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Originally a high mound above the Ravines of Teiglin; became an island after the inundation at the end of the First Age
Far off the western shores of Lindon
Men (the island held the memorial of Morwen and her children)
to'l mo'rwen
'Isle of Morwen' (named for Morwen Eledhwen, who was entombed there)
Other names
In the late First Age, the memorial that later stood on this island was known as the Stone of the Hapless


About this entry:

  • Updated 28 June 2013
  • This entry is complete

Tol Morwen

A survivor of the wreck of Beleriand

Map of Tol Morwen
The islands west of Lindon, including Tol Morwen (somewhat speculative)1
The islands west of Lindon, including Tol Morwen (somewhat speculative)1

It was on the brink of Cabed Naeramarth above the Ravines of Teiglin that Túrin slew the Dragon Glaurung, and afterwards a tragedy unfolded that saw both Túrin and his sister Niënor each take their own lives. Túrin was entombed in a high mound near where he had fallen, and a tall grave marker was placed there inscribed with his name and that of Niënor (though Niënor had cast herself into the river and was lost).

Morwen, the mother of Túrin and Niënor, searching for her children, found only the mound with its memorial stone. There she was in turn found by her husband Húrin, but she had come to the end of her strength and died on the mound. Húrin buried her beside the grey stone and carved her name beneath those of her children.

That stone became known as the Stone of the Hapless, and it was tended by the people of Brethil, who laid flowers there in spring and berries in autumn. A seer named Glirhuin made a prophecy that the stone would stand for all time, and this prophecy would later come to pass. Just a few decades after it the stone was raised, the War of Wrath devastated the lands of Beleriand, but the mound and its stone somehow2 survived as a lone island among the inrushing seas. From that time it was known as Tol Morwen, the Isle of Morwen, in memory of the mother of the Children of Húrin.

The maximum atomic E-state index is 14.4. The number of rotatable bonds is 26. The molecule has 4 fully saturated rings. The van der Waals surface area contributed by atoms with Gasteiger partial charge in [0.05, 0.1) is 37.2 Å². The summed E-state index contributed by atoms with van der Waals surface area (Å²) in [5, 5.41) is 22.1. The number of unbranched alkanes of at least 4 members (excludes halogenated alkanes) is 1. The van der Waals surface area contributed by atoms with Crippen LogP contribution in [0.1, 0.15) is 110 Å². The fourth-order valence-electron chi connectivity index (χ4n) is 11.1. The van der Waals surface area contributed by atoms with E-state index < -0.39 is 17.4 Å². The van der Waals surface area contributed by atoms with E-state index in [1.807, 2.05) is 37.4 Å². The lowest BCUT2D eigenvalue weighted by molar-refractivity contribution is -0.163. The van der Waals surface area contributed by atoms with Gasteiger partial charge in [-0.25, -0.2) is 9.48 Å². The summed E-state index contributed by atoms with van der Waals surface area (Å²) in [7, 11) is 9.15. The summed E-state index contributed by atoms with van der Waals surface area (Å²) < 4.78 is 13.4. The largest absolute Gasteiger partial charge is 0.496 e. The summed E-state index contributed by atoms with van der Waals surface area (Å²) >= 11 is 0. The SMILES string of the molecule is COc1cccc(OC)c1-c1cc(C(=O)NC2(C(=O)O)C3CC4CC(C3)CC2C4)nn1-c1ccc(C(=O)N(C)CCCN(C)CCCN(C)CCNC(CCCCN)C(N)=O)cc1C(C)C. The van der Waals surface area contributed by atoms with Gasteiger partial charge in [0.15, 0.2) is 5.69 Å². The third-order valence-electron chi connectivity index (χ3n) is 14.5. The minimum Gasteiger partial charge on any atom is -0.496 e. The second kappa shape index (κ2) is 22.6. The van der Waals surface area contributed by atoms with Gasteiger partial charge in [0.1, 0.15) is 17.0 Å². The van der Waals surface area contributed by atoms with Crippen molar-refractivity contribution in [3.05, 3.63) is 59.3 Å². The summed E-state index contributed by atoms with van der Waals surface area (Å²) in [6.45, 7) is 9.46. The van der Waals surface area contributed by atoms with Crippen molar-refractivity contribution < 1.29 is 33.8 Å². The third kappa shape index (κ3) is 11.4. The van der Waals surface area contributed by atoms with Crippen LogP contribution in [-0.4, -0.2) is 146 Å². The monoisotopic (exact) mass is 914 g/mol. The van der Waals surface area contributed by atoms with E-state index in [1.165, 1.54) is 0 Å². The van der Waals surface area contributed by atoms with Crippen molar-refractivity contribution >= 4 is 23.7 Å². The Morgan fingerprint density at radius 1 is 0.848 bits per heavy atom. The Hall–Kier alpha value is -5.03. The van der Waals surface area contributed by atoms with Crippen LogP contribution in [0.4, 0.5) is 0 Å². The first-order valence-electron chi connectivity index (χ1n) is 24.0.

No final map exists of the isles beyond Himling. The map shown above is based on a rough sketch map reproduced in volume VII of The History of Middle-earth, superimposed on the known geography of Beleriand during the First Age.


We're not told how the grave mound survived the cataclysm that ended the First Age. Though it was a high mound, it would hardly have been higher than the surrounding hills (Amon Obel in the forest to the north, for example, or Amon Rûdh nearby to the south) and yet these do not seem to have survived as islands - indeed, we're explicitly told that 'Tol Morwen stands alone' (Quenta Silmarillion 22, Of the Ruin of Doriath). The implication appears to be that Glirhuin's prophecy was fulfilled through means that were not entirely natural - presumably through the intervention of the Valar - though this is never stated outright.


About this entry:

  • Updated 28 June 2013
  • This entry is complete

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